Without any external help Coldplay has scooped out the heart, soul, and brains of music. ‘Ghost Stories’ will sell millions of copies and become a worldwide hit.
1. the sad one
2. the really sad one
3. the clever one
4. the cute one
5. the angry one
6. the distraught one
7. the meaningful one
8. the interesting one
9. the ninth one
10. the only kinda sad one
Anyone paying attention has noticed that the lines between between mainstream and underground culture have continuously dissolved over the last decade. I’ve been an active proponent of this, in fact; there’s nothing more grating than trying to find people who you can connect with, only to be faced with scene elitism and ideological stagnation.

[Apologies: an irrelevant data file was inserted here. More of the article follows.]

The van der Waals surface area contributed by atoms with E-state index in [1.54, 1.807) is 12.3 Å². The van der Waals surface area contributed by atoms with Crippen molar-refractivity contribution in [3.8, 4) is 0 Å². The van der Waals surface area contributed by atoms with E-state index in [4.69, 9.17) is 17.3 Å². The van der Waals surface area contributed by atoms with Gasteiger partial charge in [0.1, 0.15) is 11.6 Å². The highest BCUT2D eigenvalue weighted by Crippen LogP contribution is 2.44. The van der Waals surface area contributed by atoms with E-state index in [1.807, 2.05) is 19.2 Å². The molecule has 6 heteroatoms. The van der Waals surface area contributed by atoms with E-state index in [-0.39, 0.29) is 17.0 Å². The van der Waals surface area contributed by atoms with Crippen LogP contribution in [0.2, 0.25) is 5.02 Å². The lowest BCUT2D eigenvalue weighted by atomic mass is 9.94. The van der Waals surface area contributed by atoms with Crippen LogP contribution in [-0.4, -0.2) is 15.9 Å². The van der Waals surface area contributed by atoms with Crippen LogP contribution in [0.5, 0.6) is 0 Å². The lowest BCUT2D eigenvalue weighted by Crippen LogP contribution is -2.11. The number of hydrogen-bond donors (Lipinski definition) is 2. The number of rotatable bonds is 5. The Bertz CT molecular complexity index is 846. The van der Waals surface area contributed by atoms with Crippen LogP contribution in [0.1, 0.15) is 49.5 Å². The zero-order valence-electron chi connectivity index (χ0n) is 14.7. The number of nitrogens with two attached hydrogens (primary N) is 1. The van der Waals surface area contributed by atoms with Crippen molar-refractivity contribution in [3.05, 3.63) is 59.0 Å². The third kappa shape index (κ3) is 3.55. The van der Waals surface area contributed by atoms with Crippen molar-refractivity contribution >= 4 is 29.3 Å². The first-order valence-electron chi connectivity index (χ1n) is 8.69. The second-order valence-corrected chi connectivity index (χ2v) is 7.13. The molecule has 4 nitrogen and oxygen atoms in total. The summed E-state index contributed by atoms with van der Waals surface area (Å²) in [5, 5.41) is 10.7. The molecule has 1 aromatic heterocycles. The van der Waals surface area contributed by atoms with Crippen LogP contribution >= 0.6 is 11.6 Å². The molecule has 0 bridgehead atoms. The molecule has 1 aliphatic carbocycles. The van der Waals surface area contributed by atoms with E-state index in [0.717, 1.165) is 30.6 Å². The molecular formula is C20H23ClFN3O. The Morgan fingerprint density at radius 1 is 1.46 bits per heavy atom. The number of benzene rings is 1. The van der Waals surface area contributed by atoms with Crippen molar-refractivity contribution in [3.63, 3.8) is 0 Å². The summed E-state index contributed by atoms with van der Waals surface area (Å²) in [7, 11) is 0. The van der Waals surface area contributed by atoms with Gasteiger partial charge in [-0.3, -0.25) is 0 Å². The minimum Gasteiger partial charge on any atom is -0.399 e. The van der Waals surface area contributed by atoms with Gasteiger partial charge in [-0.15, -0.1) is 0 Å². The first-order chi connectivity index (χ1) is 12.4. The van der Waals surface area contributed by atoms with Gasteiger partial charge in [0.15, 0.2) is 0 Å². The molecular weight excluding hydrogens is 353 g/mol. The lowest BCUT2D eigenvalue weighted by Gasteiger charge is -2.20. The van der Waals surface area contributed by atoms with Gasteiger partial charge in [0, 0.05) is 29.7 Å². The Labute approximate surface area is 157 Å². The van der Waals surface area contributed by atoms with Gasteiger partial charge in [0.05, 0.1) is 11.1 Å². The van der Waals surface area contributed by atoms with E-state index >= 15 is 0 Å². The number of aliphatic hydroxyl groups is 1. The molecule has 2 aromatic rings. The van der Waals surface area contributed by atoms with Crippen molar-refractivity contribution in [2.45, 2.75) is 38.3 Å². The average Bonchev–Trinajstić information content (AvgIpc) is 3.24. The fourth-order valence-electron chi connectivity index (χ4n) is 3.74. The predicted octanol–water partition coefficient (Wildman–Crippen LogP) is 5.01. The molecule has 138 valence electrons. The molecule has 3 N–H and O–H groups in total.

Unfortunately, this also means that it’s become even harder to connect—that person you see on the street dressed like you might have absolutely nothing in common with your interests outside of a shared aesthetic. That’s also boring, and it kind of shits on the struggle that so many young kids trying to find their place in the world went through. The dudes who would have kicked my ass in school for the way I looked are now throwing on the same kind of stuff because they saw it on Tumblr or whatever. It’s a complicated situation which doesn’t really have any answers….
A bit pretentious and ‘hip for the sake of it’ in others, but at least he has a point.
Perc - Dumpster
Federico Fellini, 8½, 1963.
|—||Federico Fellini (via meganmarx)|
Nadia Hourihan reviews Spike Jonze’s “Her”